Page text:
Jiu-Jitsu Math The Part-Time Grappler Equation
One special aspect of the jiu-jitsu community—and there are several—is that even the newest white belt can interact directly with the biggest names in the sport. Our heroes run welcoming gyms. They travel the world to host open seminars. They compete in tournaments and sit casually in the general population bleachers as they wait for their matches to start. The people we look up to and admire are accessible, which makes it feel like we are all a part of the same community.
As good as this is for the community, the blurring of the line between the professional and the hobbyist can actually poison your enjoyment of jiu-jitsu, especially if you have a family and a demanding career outside the gym. In this case, when you start to compare yourself to a professional grappler, you can feel inadequate, that you aren’t progressing fast enough or that you’re actually inferior. You may even begin to think you’re wasting your time and the time of your training partners on the mat.
Let’s do some math
Even now, jiu-jiteiros marvel that B.J. Penn earned his black belt in just three years. If Penn trained 5 days a week for 6 hours a day on average, he would spend 30 hours in the gym a week. With about 52 weeks in a year, that’s about 1560 hours of mat time for a year of training or 4680 hours over 3 years.
If you are a part-time grappler who trains 3 times a week for 2 hours at a time, you will accumulate 6 hours of training in the same window that Penn would accumulate 30. That’s 936 hours in 3 years, a difference of 3744 training hours between you and Penn.
While you may not have aspirations of being the next B.J. Penn, you are likely to run into professional grapplers at nearly all levels at your gym and at tournaments, and these experiences can derail your motivation for training. At the IBJJF level, we are seeing that the majority of gold medalists are full-time grapplers, even at the blue belt level. They may not be living off sponsorships and seminars, but they have the resources to focus exclusively on training. When you’re punching in for work, they’re training. When you’re running the kids to soccer practice, they’re training. When you take a night off for date night, they’re training.
When you’ve spent 5 years working your way to purple belt and a 2-year blue belt (who trains full-time) beats you up and down the mat, your natural reaction is to criticize yourself. A torrent of negative feelings will surge through you with every submission and those feelings will only get worse when you watch the YouTube highlight for the newest rising star.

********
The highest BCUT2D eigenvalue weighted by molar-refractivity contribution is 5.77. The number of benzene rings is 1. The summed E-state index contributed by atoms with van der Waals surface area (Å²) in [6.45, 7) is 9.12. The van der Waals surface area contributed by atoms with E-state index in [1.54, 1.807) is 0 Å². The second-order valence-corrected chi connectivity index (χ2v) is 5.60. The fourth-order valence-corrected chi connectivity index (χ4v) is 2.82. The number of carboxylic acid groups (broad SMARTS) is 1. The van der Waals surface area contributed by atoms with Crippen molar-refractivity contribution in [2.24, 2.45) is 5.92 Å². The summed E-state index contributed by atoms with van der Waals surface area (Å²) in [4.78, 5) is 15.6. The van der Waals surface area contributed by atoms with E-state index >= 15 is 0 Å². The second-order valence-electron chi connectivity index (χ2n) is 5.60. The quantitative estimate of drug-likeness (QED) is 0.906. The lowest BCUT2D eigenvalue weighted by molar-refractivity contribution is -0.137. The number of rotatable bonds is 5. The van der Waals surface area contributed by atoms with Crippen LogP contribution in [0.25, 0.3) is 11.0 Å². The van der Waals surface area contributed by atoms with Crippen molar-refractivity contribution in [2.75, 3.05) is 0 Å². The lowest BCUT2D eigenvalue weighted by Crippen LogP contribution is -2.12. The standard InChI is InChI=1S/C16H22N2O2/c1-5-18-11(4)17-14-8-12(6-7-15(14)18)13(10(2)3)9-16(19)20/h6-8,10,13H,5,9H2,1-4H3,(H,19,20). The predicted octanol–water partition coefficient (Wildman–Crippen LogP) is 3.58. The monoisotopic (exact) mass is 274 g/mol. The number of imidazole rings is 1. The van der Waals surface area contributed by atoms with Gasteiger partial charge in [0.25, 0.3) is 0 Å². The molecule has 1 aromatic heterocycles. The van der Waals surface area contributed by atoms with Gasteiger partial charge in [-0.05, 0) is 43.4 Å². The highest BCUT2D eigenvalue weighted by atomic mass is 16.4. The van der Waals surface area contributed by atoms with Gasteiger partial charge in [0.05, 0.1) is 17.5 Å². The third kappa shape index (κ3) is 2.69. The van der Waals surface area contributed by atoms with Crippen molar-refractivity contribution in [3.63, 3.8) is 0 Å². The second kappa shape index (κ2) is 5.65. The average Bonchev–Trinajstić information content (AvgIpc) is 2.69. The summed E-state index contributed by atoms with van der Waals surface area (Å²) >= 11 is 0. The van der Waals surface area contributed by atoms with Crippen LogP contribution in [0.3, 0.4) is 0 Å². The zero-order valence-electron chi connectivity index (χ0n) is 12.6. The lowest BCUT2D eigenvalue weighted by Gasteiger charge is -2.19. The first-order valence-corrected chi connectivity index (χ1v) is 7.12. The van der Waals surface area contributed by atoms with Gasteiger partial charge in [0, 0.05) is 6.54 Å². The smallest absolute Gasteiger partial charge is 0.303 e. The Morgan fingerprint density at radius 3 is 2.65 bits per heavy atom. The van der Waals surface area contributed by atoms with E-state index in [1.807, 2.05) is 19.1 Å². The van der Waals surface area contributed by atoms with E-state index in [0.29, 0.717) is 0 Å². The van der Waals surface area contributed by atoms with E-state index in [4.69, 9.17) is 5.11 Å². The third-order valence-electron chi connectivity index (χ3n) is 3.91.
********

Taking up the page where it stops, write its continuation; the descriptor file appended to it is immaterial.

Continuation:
Your jiu-jitsu is your jiu-jitsu. You are not B.J. Penn, You are not Keenan Cornelius. You are not Marcelo Garcia. And that’s okay. You will advance at your own pace. You will earn your next belt when the time comes. You do not need to be a world champion competitor to enjoy the sport or to make a difference within it.
The spotlight shines on our heroes. We admire their technique and aspire to be like them. Our adoration for someone else’s ability, however, should not come at the expense of our own enjoyment of the sport. The passion of the community can quickly sweep you away and make you feel like you, too, should be training all day, every day.
You don’t have to make jiu-jitsu the most important thing in your life. Your family matters, and so does your job. Maybe you like to go hiking when the weather is nice or you occasionally skip out of training on Saturday to hit a Magic: The Gathering tournament. That’s perfectly fine. You’re still a contributing member of the jiu-jitsu community; you still support the sport. You don’t need to be the next Marcelo Garcia to make a difference. Your only goal should be to become the best “you” possible and to inch a little closer to that ideal with each training session.
That’s a good goal, so don’t let anyone make you feel like less of a grappler simply because you can only train part-time.
Making The Time
Sometimes seeing the realities of jiu-jitsu math is not enough to keep you from falling into the trap of unfairly comparing yourself to a jiu-jiteiro who can train much more than you. To protect your love for jiu-jitsu, adopt these 4 strategies:
1. Set goals that are dependent on you, rather than on your training partners. For example, the goal, “Tap out Mike because he always beats me up!” puts your success or failure in Mike’s hands. Instead, make your goal something like, “Get 50 repetitions on my brabo choke escape because Mike always catches me with it!”
2. Appreciate your time away from jiu-jitsu. If you can only train 2 or 3 times a week, you’re in the majority of grapplers. If you’re missing training because you have family obligations, focus on enjoying those other aspects of your life so you can teach yourself the importance of balance. If you can do this, you will be on the mat for the long haul.
3. Befriend your fellow part-time grapplers so you have a support network of peers who are facing challenges similar to yours. This doesn’t mean you should not be friends with the more active grapplers, but spending time with people more like you can help you keep things in perspective.
4. When you’re at the gym, train! Talk less and drill more. Work hard to get your repetitions in and make the most of your rolls by trying to use the techniques you’re covering in class even if they might fail, and stay after for a few extra rounds of rolling if your instructor allows it.